D70 ISO 200 Noise vs EOS 300D ISO 100

Discussion in 'Digital Photography' started by Larry R Harrison Jr, Jul 17, 2005.

  1. I am most definitely NOT trying to start any flame wars, or any comments of
    "you D70 owners really are stuck with a sucky noise-filled camera" or ones
    like "you Digital Rebel owners think your images look better but they're
    overprocessed."

    You know, THAT type of stuff.

    I have the 300D and have been happy with its images. However I am more of a
    Nikonian at heart and have been wanting to get the D70 which I really wanted
    last year but ended up with the 300D due to its smaller price.

    No regrets, but I had meant to go with the D70 without even thinking about
    anything else.

    Thing is, I'm kind of obsessing over this ISO 100 thing. I am one of those
    that, in my film days, would shoot the slowest thing I could get--Fuji
    Velvia 50 was the most frequent, I'd shot with 25 if they had sold it.
    That's just how I am.

    So here I am, kind of preoccuped with the 300D's ISO 100 vs the D70's 200.
    But from all readings I've done over the range overall they do well--heck,
    the D70 is probably better in terms of being more "monochromatic." And you
    can remove it better later-on with Neat Image or whatever.

    Plus, according to Dpreview.Com's review, the D70 tends to resolve a bit
    more detail and have less sharpening "halos" than the 300D, and tends to be
    more neutral (some say "dull") with its colours--so when you add it all up,
    it's really about equal image quality-wise anyway.

    Features/performance wise, it's not even freaking close.

    So why am I so preoccupied with the ISO 100 thing? You D70 owners, how many
    of you have shot night-time or shadow-filled shots, how did you notice its
    noise to be especially at ISO 100? Is it common for D70 owners to use Neat
    Image even at ISO 200 to clean things up a bit?

    Tips? Sorry for the bothersome posts if they are that.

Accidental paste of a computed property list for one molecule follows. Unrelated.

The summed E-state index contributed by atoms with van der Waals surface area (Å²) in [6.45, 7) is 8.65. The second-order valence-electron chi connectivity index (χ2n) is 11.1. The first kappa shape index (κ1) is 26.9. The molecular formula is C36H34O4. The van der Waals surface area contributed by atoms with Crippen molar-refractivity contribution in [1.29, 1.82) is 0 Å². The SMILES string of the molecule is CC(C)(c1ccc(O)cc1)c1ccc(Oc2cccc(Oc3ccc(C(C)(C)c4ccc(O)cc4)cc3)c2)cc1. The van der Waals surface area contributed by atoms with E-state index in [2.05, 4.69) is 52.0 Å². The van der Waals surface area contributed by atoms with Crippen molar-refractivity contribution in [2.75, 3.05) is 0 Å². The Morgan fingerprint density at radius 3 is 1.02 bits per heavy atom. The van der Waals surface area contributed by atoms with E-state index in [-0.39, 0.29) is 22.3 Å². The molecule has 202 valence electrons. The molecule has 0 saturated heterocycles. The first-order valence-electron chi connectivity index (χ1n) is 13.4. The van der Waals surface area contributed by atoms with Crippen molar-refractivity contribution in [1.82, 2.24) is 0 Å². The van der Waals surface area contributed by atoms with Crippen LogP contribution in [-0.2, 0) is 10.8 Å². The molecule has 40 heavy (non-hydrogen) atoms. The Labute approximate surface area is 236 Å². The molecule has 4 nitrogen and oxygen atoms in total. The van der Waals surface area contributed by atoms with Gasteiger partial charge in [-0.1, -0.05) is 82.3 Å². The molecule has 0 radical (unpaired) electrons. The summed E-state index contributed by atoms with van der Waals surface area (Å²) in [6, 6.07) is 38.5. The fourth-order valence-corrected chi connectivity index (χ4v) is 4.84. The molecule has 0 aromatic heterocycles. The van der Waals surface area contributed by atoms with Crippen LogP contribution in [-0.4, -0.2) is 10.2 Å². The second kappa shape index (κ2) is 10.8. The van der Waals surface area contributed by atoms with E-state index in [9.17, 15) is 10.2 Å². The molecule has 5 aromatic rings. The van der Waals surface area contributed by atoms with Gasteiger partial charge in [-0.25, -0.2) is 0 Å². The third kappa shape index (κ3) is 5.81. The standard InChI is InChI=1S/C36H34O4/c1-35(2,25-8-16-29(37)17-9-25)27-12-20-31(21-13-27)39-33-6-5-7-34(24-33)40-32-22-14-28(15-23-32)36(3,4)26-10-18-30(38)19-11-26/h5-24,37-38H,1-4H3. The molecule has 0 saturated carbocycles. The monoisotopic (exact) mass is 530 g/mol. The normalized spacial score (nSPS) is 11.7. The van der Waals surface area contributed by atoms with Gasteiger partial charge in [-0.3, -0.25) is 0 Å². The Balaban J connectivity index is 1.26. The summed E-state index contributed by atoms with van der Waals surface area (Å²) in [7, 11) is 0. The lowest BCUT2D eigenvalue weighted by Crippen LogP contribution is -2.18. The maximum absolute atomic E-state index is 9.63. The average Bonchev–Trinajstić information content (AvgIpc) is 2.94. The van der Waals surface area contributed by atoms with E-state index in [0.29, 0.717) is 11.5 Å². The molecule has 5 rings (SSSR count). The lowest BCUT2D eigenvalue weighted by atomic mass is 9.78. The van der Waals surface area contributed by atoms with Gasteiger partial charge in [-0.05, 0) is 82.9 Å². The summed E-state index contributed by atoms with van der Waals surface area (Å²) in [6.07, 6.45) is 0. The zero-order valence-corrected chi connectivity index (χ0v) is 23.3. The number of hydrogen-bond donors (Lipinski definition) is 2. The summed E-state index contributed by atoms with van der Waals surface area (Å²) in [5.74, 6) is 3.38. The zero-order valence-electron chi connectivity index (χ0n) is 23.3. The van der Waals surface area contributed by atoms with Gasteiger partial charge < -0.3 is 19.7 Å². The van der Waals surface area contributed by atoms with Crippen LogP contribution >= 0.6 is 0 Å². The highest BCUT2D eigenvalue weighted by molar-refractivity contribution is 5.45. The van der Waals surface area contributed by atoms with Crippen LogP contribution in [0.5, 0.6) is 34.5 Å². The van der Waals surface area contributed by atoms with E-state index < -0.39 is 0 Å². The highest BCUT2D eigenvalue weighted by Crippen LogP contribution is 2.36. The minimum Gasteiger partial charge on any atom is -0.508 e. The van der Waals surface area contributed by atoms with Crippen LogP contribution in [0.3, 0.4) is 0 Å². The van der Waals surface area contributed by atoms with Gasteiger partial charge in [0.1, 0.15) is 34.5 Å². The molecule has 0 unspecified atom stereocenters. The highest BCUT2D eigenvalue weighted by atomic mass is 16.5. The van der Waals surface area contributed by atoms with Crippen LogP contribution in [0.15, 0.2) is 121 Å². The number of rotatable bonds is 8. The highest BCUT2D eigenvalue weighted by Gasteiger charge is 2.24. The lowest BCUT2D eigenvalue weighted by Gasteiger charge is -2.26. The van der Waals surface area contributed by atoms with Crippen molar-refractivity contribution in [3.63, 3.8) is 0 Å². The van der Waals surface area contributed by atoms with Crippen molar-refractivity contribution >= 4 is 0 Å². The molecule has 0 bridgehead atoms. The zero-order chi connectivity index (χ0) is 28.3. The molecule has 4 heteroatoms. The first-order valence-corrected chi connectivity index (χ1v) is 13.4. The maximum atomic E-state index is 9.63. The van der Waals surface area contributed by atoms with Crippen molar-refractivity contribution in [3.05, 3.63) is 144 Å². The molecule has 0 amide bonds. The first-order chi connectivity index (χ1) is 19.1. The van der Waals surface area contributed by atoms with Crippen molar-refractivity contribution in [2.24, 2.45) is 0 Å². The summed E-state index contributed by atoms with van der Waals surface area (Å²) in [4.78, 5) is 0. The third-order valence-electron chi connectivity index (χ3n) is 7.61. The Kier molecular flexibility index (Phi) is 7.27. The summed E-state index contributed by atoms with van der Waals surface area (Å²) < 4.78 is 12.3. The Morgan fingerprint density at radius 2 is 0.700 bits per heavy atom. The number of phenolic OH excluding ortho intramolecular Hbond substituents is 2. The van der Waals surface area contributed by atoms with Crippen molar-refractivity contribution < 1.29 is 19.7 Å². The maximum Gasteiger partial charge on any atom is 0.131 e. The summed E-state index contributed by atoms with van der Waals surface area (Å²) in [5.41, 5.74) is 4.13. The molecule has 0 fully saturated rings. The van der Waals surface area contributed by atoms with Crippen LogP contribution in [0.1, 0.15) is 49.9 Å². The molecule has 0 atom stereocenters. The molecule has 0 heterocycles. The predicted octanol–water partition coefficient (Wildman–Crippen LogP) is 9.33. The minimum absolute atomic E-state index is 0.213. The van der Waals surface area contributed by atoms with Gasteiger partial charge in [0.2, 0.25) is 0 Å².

LRH
     
    Larry R Harrison Jr, Jul 17, 2005
    #1
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  2. Actually, I think it would do me good to take the equipment I have--which is
    nice, heck, how long ago did we wet ourselves over the prospect of owning a
    respectable D-SLR, I've got it in the bag--anyway, take it, and take some
    new shots for inspiration. Quit going back & forth about "do I want to do
    D70, do I want to stay, blah blah."

    LRH
     
    Larry R Harrison Jr, Jul 17, 2005
    #2
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  3. Exactly. Like Frank Zappa said: "Shut up and shoot your camera"...

    (FWIW, the instant on, spot meter, screen grid, and faster CF card
    read/writes do make the D70 attractive, but those come at the expense of the
    amazing low-noise ISO 100 (even 5 stops underexposed, the 300D still holds
    quite a bit of shadow detail at ISO 100*) and less Moire.)

    *: http://www.pbase.com/davidjl/image/45495842/original

    David J. Littleboy
    Tokyo, Japan
     
    David J. Littleboy, Jul 17, 2005
    #3
  4. Larry R Harrison Jr

    Andy Dee Guest

    Its probably the same CCD device in each anyway.
    The extra noise in amplifiying 100-200 ISO is not going to be noticeable.

    A
     
    Andy Dee, Jul 17, 2005
    #4
  5. No. Canon makes their own CMOS sensors. Everyone else uses Sony CCDs.
    (Except the pro Nikons and the medium format digital cameras and backs. But
    we weren't talking about those.)
    The reviews show the noise at ISO 200 being a lot higher than the 300D at
    ISO 100. IMHO, it's real nice to have the five stops of shadow detail I show
    in that test. For most purposes, ISO 400 in either camera will make gorgeous
    A4 prints. But if you need to rescue shadows or handle extreme contrast
    ranges, you'll need the dynamic range.

    David J. Littleboy
    Tokyo, Japan
     
    David J. Littleboy, Jul 17, 2005
    #5
  6. Larry R Harrison Jr

    Dimitris M Guest

    You D70 owners, how many
    No, never in a photo that is from the shoot well lighted with no extreme
    dark areas.

    I don't use noise reduction in the PS process, even in ISO 400 if the photo
    has balanced light. But even in ISO 200, if I have very dark underexposed
    areas that I equalise later with levels or shadow/highlight or curves, then
    if I lighten up those areas by more than 2 EV (aprox) then the noise may be
    visible in big prints. In that case I may use some noise reduction filter (I
    use the Kodak PS plug-in).

    Anyway, even if I had a Canon, I believe that I will prefer to set (if